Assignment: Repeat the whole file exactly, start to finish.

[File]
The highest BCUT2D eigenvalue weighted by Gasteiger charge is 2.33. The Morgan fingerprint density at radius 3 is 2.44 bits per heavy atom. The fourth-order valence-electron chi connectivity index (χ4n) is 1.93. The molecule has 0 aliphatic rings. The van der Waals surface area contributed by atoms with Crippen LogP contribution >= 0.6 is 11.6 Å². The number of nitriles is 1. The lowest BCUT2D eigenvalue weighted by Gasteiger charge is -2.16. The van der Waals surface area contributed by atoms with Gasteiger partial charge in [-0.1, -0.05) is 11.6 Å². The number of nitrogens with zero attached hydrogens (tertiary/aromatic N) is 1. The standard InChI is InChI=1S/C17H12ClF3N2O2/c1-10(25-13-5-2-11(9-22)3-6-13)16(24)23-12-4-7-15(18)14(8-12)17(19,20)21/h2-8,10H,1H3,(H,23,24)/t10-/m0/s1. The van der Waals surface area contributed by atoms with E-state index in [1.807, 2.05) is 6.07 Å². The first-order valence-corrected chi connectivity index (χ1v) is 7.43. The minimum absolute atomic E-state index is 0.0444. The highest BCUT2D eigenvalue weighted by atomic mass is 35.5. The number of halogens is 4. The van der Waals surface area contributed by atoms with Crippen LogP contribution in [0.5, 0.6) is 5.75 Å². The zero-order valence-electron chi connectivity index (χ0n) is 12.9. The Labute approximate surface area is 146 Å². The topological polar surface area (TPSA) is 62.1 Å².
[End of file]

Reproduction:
The highest BCUT2D eigenvalue weighted by Gasteiger charge is 2.33. The Morgan fingerprint density at radius 3 is 2.44 bits per heavy atom. The fourth-order valence-electron chi connectivity index (χ4n) is 1.93. The molecule has 0 aliphatic rings. The van der Waals surface area contributed by atoms with Crippen LogP contribution >= 0.6 is 11.6 Å². The number of nitriles is 1. The lowest BCUT2D eigenvalue weighted by Gasteiger charge is -2.16. The van der Waals surface area contributed by atoms with Gasteiger partial charge in [-0.1, -0.05) is 11.6 Å². The number of nitrogens with zero attached hydrogens (tertiary/aromatic N) is 1. The standard InChI is InChI=1S/C17H12ClF3N2O2/c1-10(25-13-5-2-11(9-22)3-6-13)16(24)23-12-4-7-15(18)14(8-12)17(19,20)21/h2-8,10H,1H3,(H,23,24)/t10-/m0/s1. The van der Waals surface area contributed by atoms with E-state index in [1.807, 2.05) is 6.07 Å². The first-order valence-corrected chi connectivity index (χ1v) is 7.43. The minimum absolute atomic E-state index is 0.0444. The highest BCUT2D eigenvalue weighted by atomic mass is 35.5. The number of halogens is 4. The van der Waals surface area contributed by atoms with Crippen LogP contribution in [0.5, 0.6) is 5.75 Å². The zero-order valence-electron chi connectivity index (χ0n) is 12.9. The Labute approximate surface area is 146 Å². The topological polar surface area (TPSA) is 62.1 Å².